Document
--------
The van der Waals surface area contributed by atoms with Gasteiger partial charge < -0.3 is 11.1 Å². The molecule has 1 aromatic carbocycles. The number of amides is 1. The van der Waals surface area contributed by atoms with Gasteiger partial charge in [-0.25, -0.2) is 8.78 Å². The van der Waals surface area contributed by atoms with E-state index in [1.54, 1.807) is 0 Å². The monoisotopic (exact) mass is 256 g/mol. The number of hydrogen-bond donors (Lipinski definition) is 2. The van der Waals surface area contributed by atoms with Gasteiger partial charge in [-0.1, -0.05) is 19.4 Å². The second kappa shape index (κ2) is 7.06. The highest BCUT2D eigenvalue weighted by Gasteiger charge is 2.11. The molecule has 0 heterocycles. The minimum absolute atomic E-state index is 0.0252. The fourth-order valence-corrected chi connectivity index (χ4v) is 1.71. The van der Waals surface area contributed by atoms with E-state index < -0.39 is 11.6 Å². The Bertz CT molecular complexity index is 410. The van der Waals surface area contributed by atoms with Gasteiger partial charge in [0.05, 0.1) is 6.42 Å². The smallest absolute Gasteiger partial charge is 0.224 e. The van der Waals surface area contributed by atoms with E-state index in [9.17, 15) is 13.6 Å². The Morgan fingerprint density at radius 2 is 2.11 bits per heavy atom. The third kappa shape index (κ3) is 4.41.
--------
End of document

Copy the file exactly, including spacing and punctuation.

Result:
The van der Waals surface area contributed by atoms with Gasteiger partial charge < -0.3 is 11.1 Å². The molecule has 1 aromatic carbocycles. The number of amides is 1. The van der Waals surface area contributed by atoms with Gasteiger partial charge in [-0.25, -0.2) is 8.78 Å². The van der Waals surface area contributed by atoms with E-state index in [1.54, 1.807) is 0 Å². The monoisotopic (exact) mass is 256 g/mol. The number of hydrogen-bond donors (Lipinski definition) is 2. The van der Waals surface area contributed by atoms with Gasteiger partial charge in [-0.1, -0.05) is 19.4 Å². The second kappa shape index (κ2) is 7.06. The highest BCUT2D eigenvalue weighted by Gasteiger charge is 2.11. The molecule has 0 heterocycles. The minimum absolute atomic E-state index is 0.0252. The fourth-order valence-corrected chi connectivity index (χ4v) is 1.71. The van der Waals surface area contributed by atoms with E-state index < -0.39 is 11.6 Å². The Bertz CT molecular complexity index is 410. The van der Waals surface area contributed by atoms with Gasteiger partial charge in [0.05, 0.1) is 6.42 Å². The smallest absolute Gasteiger partial charge is 0.224 e. The van der Waals surface area contributed by atoms with E-state index in [9.17, 15) is 13.6 Å². The Morgan fingerprint density at radius 2 is 2.11 bits per heavy atom. The third kappa shape index (κ3) is 4.41.